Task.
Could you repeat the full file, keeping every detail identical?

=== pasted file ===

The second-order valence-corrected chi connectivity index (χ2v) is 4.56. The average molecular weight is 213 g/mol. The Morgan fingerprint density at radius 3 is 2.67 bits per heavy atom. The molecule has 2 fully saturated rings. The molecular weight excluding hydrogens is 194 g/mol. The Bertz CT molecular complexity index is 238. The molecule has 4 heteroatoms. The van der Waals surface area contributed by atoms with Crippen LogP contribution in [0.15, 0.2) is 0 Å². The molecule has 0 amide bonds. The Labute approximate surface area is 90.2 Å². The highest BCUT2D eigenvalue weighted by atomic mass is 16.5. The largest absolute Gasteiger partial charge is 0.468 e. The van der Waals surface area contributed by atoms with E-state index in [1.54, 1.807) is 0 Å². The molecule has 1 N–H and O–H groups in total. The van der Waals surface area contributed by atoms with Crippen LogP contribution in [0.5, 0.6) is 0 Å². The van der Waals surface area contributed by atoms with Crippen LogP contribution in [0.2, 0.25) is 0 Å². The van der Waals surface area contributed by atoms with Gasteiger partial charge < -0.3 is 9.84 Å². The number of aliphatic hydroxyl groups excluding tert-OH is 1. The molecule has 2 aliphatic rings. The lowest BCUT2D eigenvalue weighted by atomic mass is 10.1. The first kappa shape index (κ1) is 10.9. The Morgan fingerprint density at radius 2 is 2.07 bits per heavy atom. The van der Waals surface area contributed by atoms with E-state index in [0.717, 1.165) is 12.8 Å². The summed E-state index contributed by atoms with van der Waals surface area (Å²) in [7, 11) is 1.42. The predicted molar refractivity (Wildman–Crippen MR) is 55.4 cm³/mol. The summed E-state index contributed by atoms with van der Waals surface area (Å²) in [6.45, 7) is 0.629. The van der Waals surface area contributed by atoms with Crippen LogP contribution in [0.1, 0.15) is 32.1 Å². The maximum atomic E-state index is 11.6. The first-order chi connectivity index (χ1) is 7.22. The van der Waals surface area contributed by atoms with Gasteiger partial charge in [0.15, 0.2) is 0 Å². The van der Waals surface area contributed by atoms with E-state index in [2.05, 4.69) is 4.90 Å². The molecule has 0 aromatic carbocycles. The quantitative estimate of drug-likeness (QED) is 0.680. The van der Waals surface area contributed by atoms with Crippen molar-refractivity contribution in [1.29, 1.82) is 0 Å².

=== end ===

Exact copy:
The second-order valence-corrected chi connectivity index (χ2v) is 4.56. The average molecular weight is 213 g/mol. The Morgan fingerprint density at radius 3 is 2.67 bits per heavy atom. The molecule has 2 fully saturated rings. The molecular weight excluding hydrogens is 194 g/mol. The Bertz CT molecular complexity index is 238. The molecule has 4 heteroatoms. The van der Waals surface area contributed by atoms with Crippen LogP contribution in [0.15, 0.2) is 0 Å². The molecule has 0 amide bonds. The Labute approximate surface area is 90.2 Å². The highest BCUT2D eigenvalue weighted by atomic mass is 16.5. The largest absolute Gasteiger partial charge is 0.468 e. The van der Waals surface area contributed by atoms with E-state index in [1.54, 1.807) is 0 Å². The molecule has 1 N–H and O–H groups in total. The van der Waals surface area contributed by atoms with Crippen LogP contribution in [0.5, 0.6) is 0 Å². The van der Waals surface area contributed by atoms with Crippen LogP contribution in [0.2, 0.25) is 0 Å². The van der Waals surface area contributed by atoms with Gasteiger partial charge < -0.3 is 9.84 Å². The number of aliphatic hydroxyl groups excluding tert-OH is 1. The molecule has 2 aliphatic rings. The lowest BCUT2D eigenvalue weighted by atomic mass is 10.1. The first kappa shape index (κ1) is 10.9. The Morgan fingerprint density at radius 2 is 2.07 bits per heavy atom. The van der Waals surface area contributed by atoms with E-state index in [0.717, 1.165) is 12.8 Å². The summed E-state index contributed by atoms with van der Waals surface area (Å²) in [7, 11) is 1.42. The predicted molar refractivity (Wildman–Crippen MR) is 55.4 cm³/mol. The summed E-state index contributed by atoms with van der Waals surface area (Å²) in [6.45, 7) is 0.629. The van der Waals surface area contributed by atoms with Crippen LogP contribution in [0.1, 0.15) is 32.1 Å². The maximum atomic E-state index is 11.6. The first-order chi connectivity index (χ1) is 7.22. The van der Waals surface area contributed by atoms with Gasteiger partial charge in [0.15, 0.2) is 0 Å². The van der Waals surface area contributed by atoms with E-state index in [2.05, 4.69) is 4.90 Å². The molecule has 0 aromatic carbocycles. The quantitative estimate of drug-likeness (QED) is 0.680. The van der Waals surface area contributed by atoms with Crippen molar-refractivity contribution in [1.29, 1.82) is 0 Å².